Mulder asked the audience - many of them over 45 - to think about their own time at university and the changes that have occurred since then. “I used a card system in the library. Phones were attached to walls. I received letters instead of emails and used a typewriter – and a lot of Tipp-ex. Now ask yourself, what will life of a student look like in 2020, only 8 years from now? And what will be different in 25 years?”

Anke Mulder’s presentation and video recording


Panel discussion

Panel membersFred Mulder: UNESCO Chair in OER at OU and Chair Steering Committee Wikiwijs
Arnold Jonk: Director Knowledge of Dutch Ministry of Education, Culture & Science
Greetje van den Bergh:, Chair Netherlands National Commission for UNESCO

Discussion leader: Anka Mulder
Watch the video at


During the introduction round, the panel members also got a chance to express their points of view. Fred Mulder from the Open University, “an institute with a tradition of open education”, said surprisingly that open education sometimes needs to be closed. “Students need structure and discipline to succeed.” He also stressed the need for a national strategy and said that since learning is produced with public funding, the resulting knowledge should be available to the public. But he admitted that “giving away content may affect an institute’s budget.”

Greetj van den Bergh and Fred MulderGreetje van den Bergh expressed her concerns about the lack of qualified teachers worldwide and wondered how to incorporate open educational resources in regular teacher training. “Regardless, open educational resources (OER) is a global movement.”

Arnold Jonk mentioned the online course on Artificial Intelligence recently published by Stanford University and found the quality of the content very high. “OER is bigger, better and cheaper. We keep talking about the money, but what educators get excited about is quality and access. What can we do to speed up the implementation process?”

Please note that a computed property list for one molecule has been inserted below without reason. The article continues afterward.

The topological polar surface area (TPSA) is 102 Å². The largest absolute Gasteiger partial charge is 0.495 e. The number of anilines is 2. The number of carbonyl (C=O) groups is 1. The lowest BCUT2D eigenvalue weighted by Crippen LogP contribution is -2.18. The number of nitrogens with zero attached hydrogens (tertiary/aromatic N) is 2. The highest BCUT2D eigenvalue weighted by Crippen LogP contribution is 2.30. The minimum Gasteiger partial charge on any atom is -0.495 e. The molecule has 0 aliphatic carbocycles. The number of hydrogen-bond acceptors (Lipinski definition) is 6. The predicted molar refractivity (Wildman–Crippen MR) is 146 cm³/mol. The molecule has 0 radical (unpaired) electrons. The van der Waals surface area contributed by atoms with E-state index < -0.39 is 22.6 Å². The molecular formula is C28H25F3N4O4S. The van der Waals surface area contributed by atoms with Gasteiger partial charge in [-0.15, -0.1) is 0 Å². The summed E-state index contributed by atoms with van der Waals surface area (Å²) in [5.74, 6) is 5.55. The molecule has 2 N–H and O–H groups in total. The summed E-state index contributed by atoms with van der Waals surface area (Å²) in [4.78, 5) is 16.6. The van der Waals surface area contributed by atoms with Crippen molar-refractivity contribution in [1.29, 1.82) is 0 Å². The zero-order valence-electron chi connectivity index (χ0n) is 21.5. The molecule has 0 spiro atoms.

Why should a university start with OER?

Open University started giving away material for free in small projects in 2006. Fred Mulder: “We were taking risks, but we saw the potential of the movement and wanted to be part of it early. In a scenario study, we found that more students enrol when we give them  access to a lot of free content.” He did admit the situation at TU Delft may be different, as it has a campus.

Paul RullmannPaul Rullmann, VP of Education TU Delft: “Delft did not start to send out a lot of material into the world because of its business model, because that is no good. You get no money. But you get friends, network, reputation, business partners, more enrolments. Our profit lies in the  production process of good quality material. When a teacher lectures to students on campus, we video the course and can immediately use it to teach students elsewhere. When teachers experienced with OER prepare their material on campus, their mind is on the world.”


What does the student of 2020 want?

All panel members agreed that a bricks and mortar university (i.e. a university with a campus) will have a definite role to play in the future, but perhaps more in the role of a meeting place. Mulder predicted an increased blending of online and on site worlds. Wilma van Weezenbeek, director TU Delft Library: “We encourage people now to come and study and meet up in the learning centre. Students will also require a physical location, but it may be located in different places.” A student in the audience was amazed at the future student sketched by the panel and by Anka Mulder earlier in her presentation. “I think we are getting a bit ahead of ourselves. Many students still want to sit in a room and listen to somebody talk. Do not forget about them.”